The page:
The mystery surrounding Cooper’s death has led many into believing it was not accidental, but rather a carefully planned and executed plot to remove an “undesirable element.”

 

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ALERT ALERT

Romney Handed Shock
Defeat By Own State’s GOP

Mitt Romney is back in state politics, this time in Utah instead of Massachusetts. However, conservatives in The Beehive State aren’t exactly warming up to the 2012 Republican standard-bearer quite the way many people expected they would.

After finishing second in votes at the state GOP convention, Romney will now face a primary in his run for the Senate seat being vacated by Orrin Hatch, Fox News reported.

At the convention in West Valley City on Saturday, Romney polled just behind state lawmaker Mike Kennedy.

Kennedy captured 50.18 percent of the delegate vote compared to Romney’s 49.12 percent.

That means the two will face off in a primary on June 26 to determine who will represent the GOP this fall.

Romney, the first Mormon to head a major party ticket, is considered an extremely popular figure in Utah and was widely expected to have an easy path to the upper chamber.

In a hypothetical matchup with Democrat Jenny Wilson, at least one poll showed Romney up by 46 percent. That’s, uh, slightly more than the margin of error.

However, among party loyalists, Romney isn’t exactly viewed with unalloyed fondness.

The 2012 presidential nominee was always known for being decidedly moderate, particularly on issues of immigration and global trade. There was also the fact that he ran a campaign so bumbling that it almost made Michael Dukakis look good.

And then there was Romney’s war of words with Donald Trump during the 2016 campaign, which likely led many to perceive he secretly wished Hillary Clinton would take the Oval Office.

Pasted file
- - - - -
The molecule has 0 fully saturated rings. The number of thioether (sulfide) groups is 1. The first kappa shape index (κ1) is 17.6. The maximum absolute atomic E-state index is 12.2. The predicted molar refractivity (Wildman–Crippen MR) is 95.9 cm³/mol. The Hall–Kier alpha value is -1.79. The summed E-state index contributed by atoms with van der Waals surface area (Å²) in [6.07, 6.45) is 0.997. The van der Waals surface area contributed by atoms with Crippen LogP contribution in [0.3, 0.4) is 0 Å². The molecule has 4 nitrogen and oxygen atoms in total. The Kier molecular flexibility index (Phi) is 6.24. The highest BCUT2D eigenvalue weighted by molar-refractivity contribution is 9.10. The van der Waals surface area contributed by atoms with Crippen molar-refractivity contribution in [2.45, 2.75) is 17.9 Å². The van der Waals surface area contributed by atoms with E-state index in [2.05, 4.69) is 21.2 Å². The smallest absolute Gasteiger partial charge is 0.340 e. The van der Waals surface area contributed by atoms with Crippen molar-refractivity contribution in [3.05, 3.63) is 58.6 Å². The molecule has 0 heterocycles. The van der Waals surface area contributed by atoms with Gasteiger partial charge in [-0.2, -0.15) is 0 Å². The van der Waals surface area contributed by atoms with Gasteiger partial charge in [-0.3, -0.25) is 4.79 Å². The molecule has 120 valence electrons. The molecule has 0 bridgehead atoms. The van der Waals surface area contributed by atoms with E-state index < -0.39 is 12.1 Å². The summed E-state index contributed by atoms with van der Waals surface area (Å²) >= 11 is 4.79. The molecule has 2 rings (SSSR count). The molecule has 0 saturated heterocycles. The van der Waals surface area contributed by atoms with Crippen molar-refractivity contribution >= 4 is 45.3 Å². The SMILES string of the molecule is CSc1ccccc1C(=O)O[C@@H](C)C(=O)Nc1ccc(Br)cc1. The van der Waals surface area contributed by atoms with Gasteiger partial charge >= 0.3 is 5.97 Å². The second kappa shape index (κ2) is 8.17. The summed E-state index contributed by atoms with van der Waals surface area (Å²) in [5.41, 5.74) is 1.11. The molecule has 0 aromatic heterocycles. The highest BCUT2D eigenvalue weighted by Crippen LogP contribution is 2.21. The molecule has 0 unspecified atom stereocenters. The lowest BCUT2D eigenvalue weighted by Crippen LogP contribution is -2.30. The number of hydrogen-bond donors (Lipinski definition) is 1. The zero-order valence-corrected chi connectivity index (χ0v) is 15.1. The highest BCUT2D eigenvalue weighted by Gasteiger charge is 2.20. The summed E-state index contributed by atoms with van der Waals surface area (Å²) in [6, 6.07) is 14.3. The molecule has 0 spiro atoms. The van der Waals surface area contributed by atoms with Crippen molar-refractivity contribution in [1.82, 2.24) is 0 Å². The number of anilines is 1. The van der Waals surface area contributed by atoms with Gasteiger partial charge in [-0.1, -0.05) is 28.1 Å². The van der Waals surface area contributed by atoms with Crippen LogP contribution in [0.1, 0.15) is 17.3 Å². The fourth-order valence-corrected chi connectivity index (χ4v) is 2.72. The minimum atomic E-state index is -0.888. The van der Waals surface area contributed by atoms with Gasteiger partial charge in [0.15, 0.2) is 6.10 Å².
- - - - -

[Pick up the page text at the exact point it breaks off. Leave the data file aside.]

Trump would later consider Romney as a secretary of state pick, although how serious the president-elect was about appointing him is something we’ll likely never know.

While your average Utah Republican is unlikely to let these slights affect their vote, hardcore party activists probably don’t want another RINO who isn’t exactly known for his rapport with the president in the upper chamber of Congress, no matter how famous he may be.

For his part, Romney tried to put a good spin on the humiliation.

“I’m delighted with the outcome. Did very, very well,” he told KSTU. “On to a good, important primary ahead. This is terrific for the people of Utah.”

Dude, you just lost to a guy nobody has ever heard of. However, Kennedy was happy with the results, and unlike Romney, he had good reason to be.

“I’m a candidate with a compelling life story and a unique set of life circumstances I’d like to use to serve the people of Utah,” Kennedy said.

I have no idea what that story or those circumstances are, but I think the key point here is that he’s not Mitt Romney. If he wants to win, that’s pretty much what he should be focusing on. I can see the billboards now. “Mike Kennedy: Not Mitt Romney.” “Mike Kennedy: He didn’t borrow Ward Cleaver’s haircut.” “Mike Kennedy: Because Utah deserves a senator whose favorite food isn’t buttered noodles.”

Utah’s electorate tends to be less conservative than convention-goers, so it’s unlikely that Romney won’t be the GOP nominee for Senate. However, that’s not a 100 percent certainty — and it wouldn’t be the first time he’s lost to a Kennedy.

What do you think?